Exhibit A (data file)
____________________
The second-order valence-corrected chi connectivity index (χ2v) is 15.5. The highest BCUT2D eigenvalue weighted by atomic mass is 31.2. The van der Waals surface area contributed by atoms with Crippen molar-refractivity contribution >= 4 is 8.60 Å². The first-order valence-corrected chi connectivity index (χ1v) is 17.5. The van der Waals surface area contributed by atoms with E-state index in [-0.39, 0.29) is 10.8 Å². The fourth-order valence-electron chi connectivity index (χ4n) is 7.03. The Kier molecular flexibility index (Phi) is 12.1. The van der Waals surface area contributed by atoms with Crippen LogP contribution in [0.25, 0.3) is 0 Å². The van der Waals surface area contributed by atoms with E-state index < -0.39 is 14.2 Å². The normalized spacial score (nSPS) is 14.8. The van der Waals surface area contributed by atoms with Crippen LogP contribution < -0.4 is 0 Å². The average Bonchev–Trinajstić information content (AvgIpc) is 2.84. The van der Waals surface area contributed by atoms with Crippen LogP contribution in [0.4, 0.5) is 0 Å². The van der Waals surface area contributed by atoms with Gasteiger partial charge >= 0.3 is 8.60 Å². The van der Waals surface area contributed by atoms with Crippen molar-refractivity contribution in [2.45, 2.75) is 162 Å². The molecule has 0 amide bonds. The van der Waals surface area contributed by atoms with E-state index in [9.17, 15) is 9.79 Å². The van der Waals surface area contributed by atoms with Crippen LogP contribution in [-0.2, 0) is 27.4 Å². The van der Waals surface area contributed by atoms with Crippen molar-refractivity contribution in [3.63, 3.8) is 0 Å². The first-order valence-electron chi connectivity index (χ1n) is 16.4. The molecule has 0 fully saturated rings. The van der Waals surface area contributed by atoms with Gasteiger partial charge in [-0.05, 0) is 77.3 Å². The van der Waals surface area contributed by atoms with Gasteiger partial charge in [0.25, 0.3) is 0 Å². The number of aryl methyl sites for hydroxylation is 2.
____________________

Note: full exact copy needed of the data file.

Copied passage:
The second-order valence-corrected chi connectivity index (χ2v) is 15.5. The highest BCUT2D eigenvalue weighted by atomic mass is 31.2. The van der Waals surface area contributed by atoms with Crippen molar-refractivity contribution >= 4 is 8.60 Å². The first-order valence-corrected chi connectivity index (χ1v) is 17.5. The van der Waals surface area contributed by atoms with E-state index in [-0.39, 0.29) is 10.8 Å². The fourth-order valence-electron chi connectivity index (χ4n) is 7.03. The Kier molecular flexibility index (Phi) is 12.1. The van der Waals surface area contributed by atoms with Crippen LogP contribution in [0.25, 0.3) is 0 Å². The van der Waals surface area contributed by atoms with E-state index < -0.39 is 14.2 Å². The normalized spacial score (nSPS) is 14.8. The van der Waals surface area contributed by atoms with Crippen LogP contribution < -0.4 is 0 Å². The average Bonchev–Trinajstić information content (AvgIpc) is 2.84. The van der Waals surface area contributed by atoms with Crippen LogP contribution in [0.4, 0.5) is 0 Å². The van der Waals surface area contributed by atoms with Gasteiger partial charge >= 0.3 is 8.60 Å². The van der Waals surface area contributed by atoms with Crippen molar-refractivity contribution in [2.45, 2.75) is 162 Å². The molecule has 0 amide bonds. The van der Waals surface area contributed by atoms with E-state index in [9.17, 15) is 9.79 Å². The van der Waals surface area contributed by atoms with Crippen LogP contribution in [-0.2, 0) is 27.4 Å². The van der Waals surface area contributed by atoms with Crippen molar-refractivity contribution in [3.63, 3.8) is 0 Å². The first-order valence-electron chi connectivity index (χ1n) is 16.4. The molecule has 0 fully saturated rings. The van der Waals surface area contributed by atoms with Gasteiger partial charge in [-0.05, 0) is 77.3 Å². The van der Waals surface area contributed by atoms with Gasteiger partial charge in [0.25, 0.3) is 0 Å². The number of aryl methyl sites for hydroxylation is 2.